More than 100 years of data show bumblebees are losing vital habitat south, but also not expanding north
By Drew Scherban
Researchers from the University of Calgary and University of Ottawa have found that climate change is having a significant impact on bumblebee species in North America and Europe.
This astonishing find about the habitat range of bumblebees will be published in the journal Science.
Bumblebees are losing vital habitat in the southern regions of North America and Europe, but another pressing issue is that bumblebee species generally haven’t expanded north, explains Paul Galpern, assistant professor of landscape ecology in the Faculty of Environmental Design and co-author of the study.
“Climate change may be making things too hot for them in the south, but is not pulling them north as expected,” says Galpern.
For many wildlife species, when the climate warms, they respond by expanding into areas that used to be too cold for them, pushing into areas that are closer to the North Pole. Bumblebee species are experiencing a different fate and being held at the northern-most range while rapidly losing ground in the south.
Bumblebees losing geographical range as climate warms
“Picture a vise. Now picture the bumblebee habitat in the middle of the vise,” says Jeremy Kerr, professor and University Research Chair in Macroecology and Conservation Biology at the University of Ottawa and lead researcher of the study. “As the climate warms, bumblebee species are being crushed as the climate vise compresses their geographical ranges. The result is widespread, rapid declines of pollinators across continents; effects that are not due to pesticide use or habitat loss. It looks like it’s just too hot.”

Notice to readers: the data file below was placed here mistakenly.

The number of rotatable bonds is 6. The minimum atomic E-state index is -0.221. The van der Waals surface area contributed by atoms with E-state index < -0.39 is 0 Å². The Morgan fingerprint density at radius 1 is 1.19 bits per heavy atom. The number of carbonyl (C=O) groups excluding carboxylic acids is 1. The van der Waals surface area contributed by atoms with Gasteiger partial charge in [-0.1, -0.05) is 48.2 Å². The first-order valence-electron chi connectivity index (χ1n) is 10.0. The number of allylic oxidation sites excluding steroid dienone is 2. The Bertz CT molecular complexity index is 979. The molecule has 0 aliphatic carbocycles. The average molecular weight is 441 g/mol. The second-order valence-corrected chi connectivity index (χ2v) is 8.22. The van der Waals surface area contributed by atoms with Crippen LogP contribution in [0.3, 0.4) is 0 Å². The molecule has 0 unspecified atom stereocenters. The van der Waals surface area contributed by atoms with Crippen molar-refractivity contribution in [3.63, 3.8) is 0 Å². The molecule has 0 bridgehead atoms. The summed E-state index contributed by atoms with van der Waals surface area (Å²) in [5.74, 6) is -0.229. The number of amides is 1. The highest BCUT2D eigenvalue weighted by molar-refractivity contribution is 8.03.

It is this revelation that is the most concerning because a very important piece of the ecological puzzle is under threat.
“Bumblebee species play critical roles as wild pollinators, not just for crops, but for all sorts of plants,” says Galpern. “They provide an important service to ecosystems. They help plants produce fruits and seeds and this in turn provides both food and habitat for other animals and so on.”
With nearly half a million observations compiled from museum collections and citizen scientist collectors from North America and Europe over the last century, this rich historical record enabled researchers to track 31 bumblebee species in North America and 36 in Europe.
“We don’t know for sure what is causing a stagnation at the northern end of things. Bees should be able to start new colonies in places they did not historically occupy. But we don’t know why this is happening so slowly that it looks like the ranges are not moving at all,” says Galpern. “This all points to the fact that bumblebees are at risk, and the services that they provide are increasingly threatened by human-caused climate change.”
As this study demonstrates, creating strong environmental management practices is critically dependant on our ability to understand the changes that are taking place around us. Research on the impact of climate change, like the critical loss of habitat for pollinators described in this study, is a focus of our Human Dynamics in a Changing World research priority that encompasses how humans adapt to rapid change. This research area is also supported by two research platforms: Synthesis and Visualization, and Analytics and Simulations.
Source University of Calgary